Skulduggery incarnate. Hands down the dumbest way to get the number of items in your collection.

Facepalm

ElementAt()

Now we have seen the skulduggery of Count(), we get to see the second one. Again no need for any decompilers here, M$FT has released the source code here:

Source Code Permalink : http://referencesource.microsoft.com/#q=Enumerable.cs

The bit of interest is here:

// Formatting done to make this easier to read
public static TSource ElementAt<TSource>(this IEnumerable<TSource> source, int index) 
{
        if (source == null) throw Error.ArgumentNull("source");

        IList<TSource> list = source as IList<TSource>;
        if (list != null) return list[index];

        if (index < 0) throw Error.ArgumentOutOfRange("index");

        using (IEnumerator<TSource> e = source.GetEnumerator()) 
        {
            while (true) 
            {
                if (!e.MoveNext()) throw Error.ArgumentOutOfRange("index");
                if (index == 0) return e.Current;
                index--;
            }
        }
   }

If the enumerator does not implementr IList which we aren't, we will need to use an interator for this. This equates to the code to do the following bits:

  1. Get the enumerator.
  2. Calls MoveNext().
    1. Repeat until you get to the item that is of interest.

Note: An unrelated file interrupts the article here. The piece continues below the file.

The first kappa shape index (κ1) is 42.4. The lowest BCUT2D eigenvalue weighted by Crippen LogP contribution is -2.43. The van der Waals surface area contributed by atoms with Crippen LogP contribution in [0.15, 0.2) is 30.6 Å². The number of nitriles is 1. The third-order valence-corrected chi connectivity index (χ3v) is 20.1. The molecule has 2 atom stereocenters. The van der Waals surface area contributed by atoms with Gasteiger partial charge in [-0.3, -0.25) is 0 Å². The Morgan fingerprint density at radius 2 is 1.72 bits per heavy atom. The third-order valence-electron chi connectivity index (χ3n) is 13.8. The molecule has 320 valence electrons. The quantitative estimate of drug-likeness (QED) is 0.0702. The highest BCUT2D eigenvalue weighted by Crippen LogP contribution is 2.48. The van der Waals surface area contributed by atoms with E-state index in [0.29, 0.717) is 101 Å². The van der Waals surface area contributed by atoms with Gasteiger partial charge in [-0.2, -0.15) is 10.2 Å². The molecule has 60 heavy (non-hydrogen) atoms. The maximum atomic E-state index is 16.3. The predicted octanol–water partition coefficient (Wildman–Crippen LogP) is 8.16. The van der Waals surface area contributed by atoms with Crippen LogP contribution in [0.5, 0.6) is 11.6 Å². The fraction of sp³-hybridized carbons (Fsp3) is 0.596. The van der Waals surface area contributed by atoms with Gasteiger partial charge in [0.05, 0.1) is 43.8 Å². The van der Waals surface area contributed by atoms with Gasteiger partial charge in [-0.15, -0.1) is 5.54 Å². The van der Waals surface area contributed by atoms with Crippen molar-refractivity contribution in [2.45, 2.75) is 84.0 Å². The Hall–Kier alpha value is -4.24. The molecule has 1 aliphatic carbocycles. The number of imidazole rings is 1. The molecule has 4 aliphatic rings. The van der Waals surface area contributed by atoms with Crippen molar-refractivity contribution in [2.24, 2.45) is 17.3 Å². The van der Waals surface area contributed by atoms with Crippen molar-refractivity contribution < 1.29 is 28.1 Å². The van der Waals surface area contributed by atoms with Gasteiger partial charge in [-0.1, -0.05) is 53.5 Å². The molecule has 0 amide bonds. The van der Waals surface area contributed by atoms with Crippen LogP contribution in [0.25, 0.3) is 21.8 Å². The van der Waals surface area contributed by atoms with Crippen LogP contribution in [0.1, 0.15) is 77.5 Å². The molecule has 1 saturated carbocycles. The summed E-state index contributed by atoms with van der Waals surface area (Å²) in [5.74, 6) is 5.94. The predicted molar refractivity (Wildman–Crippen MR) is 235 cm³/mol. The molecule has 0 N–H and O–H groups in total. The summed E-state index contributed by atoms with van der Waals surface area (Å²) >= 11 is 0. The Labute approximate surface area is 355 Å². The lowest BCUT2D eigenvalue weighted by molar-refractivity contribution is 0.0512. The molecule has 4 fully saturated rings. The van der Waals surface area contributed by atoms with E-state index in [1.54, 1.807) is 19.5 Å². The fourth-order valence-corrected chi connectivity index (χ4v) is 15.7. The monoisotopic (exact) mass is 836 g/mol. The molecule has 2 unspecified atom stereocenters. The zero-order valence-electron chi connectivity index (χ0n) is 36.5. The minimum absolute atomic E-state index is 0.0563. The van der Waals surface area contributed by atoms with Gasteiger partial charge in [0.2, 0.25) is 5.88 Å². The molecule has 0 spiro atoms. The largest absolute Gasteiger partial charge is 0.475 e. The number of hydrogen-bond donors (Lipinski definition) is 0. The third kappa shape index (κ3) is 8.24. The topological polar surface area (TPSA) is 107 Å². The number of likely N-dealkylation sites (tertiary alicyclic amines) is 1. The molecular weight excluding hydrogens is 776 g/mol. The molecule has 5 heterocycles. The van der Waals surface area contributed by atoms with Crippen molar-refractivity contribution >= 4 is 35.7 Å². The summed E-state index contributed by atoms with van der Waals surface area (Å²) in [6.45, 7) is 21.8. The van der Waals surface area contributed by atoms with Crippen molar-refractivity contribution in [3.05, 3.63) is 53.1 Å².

3. Return the item.

This can't be good. It does not matter if you are doing something like my faux application that just returns a small set of guitar heroes but it would matter in a real application. Imagine if you have 200,000 items and you are using this in a for loop. In addition to the Count() skulduggery that does internal counting, this does the same thing within the body, exponetially increasing the time it takes to process the data.

Consider this in conjunction with the Count() for a loop that must iterate 200,000 items in a for loop.

  1. At Index 0
    1.1 Count to 200,000 for to get the number of items in your collection.
    1.2 Return the first item you see (not bad.....yet.)
  2. At Index 1
    2.1 Count to 200,000 for to get the number of items in your collection.
    2.2 Interate until the second item and then return it.
  3. At Index 1
    3.1 Count to 200,000 for to get the number of items in your collection.
    3.2 Interate until the third item and then return it.